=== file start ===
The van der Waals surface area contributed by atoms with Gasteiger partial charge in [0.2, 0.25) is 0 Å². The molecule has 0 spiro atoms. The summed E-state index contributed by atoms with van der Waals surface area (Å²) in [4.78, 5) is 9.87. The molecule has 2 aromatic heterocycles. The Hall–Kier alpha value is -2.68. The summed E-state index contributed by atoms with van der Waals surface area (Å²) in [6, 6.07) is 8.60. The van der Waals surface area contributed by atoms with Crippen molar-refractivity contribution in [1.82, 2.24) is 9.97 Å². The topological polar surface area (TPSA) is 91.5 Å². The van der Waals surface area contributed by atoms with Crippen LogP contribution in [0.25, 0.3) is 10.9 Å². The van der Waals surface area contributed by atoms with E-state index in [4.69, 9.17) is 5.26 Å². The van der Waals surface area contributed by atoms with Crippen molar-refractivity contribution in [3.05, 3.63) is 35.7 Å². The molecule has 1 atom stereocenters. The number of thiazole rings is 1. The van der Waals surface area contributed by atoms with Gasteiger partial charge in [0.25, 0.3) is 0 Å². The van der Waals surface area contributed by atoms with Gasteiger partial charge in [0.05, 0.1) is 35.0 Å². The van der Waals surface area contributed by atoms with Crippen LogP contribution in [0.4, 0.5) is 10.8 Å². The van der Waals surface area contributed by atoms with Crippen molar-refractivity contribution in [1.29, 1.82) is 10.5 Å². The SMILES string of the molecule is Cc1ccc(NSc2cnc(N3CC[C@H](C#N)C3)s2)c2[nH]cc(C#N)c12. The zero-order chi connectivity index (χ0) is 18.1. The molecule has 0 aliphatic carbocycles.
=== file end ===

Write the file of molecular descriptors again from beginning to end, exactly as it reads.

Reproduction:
The van der Waals surface area contributed by atoms with Gasteiger partial charge in [0.2, 0.25) is 0 Å². The molecule has 0 spiro atoms. The summed E-state index contributed by atoms with van der Waals surface area (Å²) in [4.78, 5) is 9.87. The molecule has 2 aromatic heterocycles. The Hall–Kier alpha value is -2.68. The summed E-state index contributed by atoms with van der Waals surface area (Å²) in [6, 6.07) is 8.60. The van der Waals surface area contributed by atoms with Crippen molar-refractivity contribution in [1.82, 2.24) is 9.97 Å². The topological polar surface area (TPSA) is 91.5 Å². The van der Waals surface area contributed by atoms with Crippen LogP contribution in [0.25, 0.3) is 10.9 Å². The van der Waals surface area contributed by atoms with E-state index in [4.69, 9.17) is 5.26 Å². The van der Waals surface area contributed by atoms with Crippen molar-refractivity contribution in [3.05, 3.63) is 35.7 Å². The molecule has 1 atom stereocenters. The number of thiazole rings is 1. The van der Waals surface area contributed by atoms with Gasteiger partial charge in [0.25, 0.3) is 0 Å². The van der Waals surface area contributed by atoms with Gasteiger partial charge in [0.05, 0.1) is 35.0 Å². The van der Waals surface area contributed by atoms with Crippen LogP contribution in [0.4, 0.5) is 10.8 Å². The van der Waals surface area contributed by atoms with Crippen molar-refractivity contribution in [1.29, 1.82) is 10.5 Å². The SMILES string of the molecule is Cc1ccc(NSc2cnc(N3CC[C@H](C#N)C3)s2)c2[nH]cc(C#N)c12. The zero-order chi connectivity index (χ0) is 18.1. The molecule has 0 aliphatic carbocycles.